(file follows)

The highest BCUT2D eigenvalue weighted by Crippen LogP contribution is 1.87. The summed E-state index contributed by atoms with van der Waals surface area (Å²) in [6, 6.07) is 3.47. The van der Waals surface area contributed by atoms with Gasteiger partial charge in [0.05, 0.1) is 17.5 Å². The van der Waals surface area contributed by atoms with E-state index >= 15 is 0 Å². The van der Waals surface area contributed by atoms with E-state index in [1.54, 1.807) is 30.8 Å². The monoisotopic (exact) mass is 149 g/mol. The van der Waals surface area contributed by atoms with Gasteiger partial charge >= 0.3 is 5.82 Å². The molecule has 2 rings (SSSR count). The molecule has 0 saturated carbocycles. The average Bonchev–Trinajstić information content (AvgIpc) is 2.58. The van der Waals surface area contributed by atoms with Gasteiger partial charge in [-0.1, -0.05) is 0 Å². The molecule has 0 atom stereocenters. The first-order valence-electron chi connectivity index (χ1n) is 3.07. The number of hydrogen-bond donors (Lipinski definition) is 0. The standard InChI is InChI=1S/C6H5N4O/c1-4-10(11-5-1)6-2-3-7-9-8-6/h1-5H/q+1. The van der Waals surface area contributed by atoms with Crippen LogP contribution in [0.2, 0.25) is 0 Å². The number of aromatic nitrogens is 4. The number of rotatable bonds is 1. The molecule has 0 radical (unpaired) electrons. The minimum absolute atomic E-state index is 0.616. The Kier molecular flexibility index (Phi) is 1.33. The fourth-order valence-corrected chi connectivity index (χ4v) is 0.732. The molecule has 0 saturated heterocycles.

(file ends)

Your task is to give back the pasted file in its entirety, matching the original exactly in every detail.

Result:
The highest BCUT2D eigenvalue weighted by Crippen LogP contribution is 1.87. The summed E-state index contributed by atoms with van der Waals surface area (Å²) in [6, 6.07) is 3.47. The van der Waals surface area contributed by atoms with Gasteiger partial charge in [0.05, 0.1) is 17.5 Å². The van der Waals surface area contributed by atoms with E-state index >= 15 is 0 Å². The van der Waals surface area contributed by atoms with E-state index in [1.54, 1.807) is 30.8 Å². The monoisotopic (exact) mass is 149 g/mol. The van der Waals surface area contributed by atoms with Gasteiger partial charge >= 0.3 is 5.82 Å². The molecule has 2 rings (SSSR count). The molecule has 0 saturated carbocycles. The average Bonchev–Trinajstić information content (AvgIpc) is 2.58. The van der Waals surface area contributed by atoms with Gasteiger partial charge in [-0.1, -0.05) is 0 Å². The molecule has 0 atom stereocenters. The first-order valence-electron chi connectivity index (χ1n) is 3.07. The number of hydrogen-bond donors (Lipinski definition) is 0. The standard InChI is InChI=1S/C6H5N4O/c1-4-10(11-5-1)6-2-3-7-9-8-6/h1-5H/q+1. The van der Waals surface area contributed by atoms with Crippen LogP contribution in [0.2, 0.25) is 0 Å². The number of aromatic nitrogens is 4. The number of rotatable bonds is 1. The molecule has 0 radical (unpaired) electrons. The minimum absolute atomic E-state index is 0.616. The Kier molecular flexibility index (Phi) is 1.33. The fourth-order valence-corrected chi connectivity index (χ4v) is 0.732. The molecule has 0 saturated heterocycles.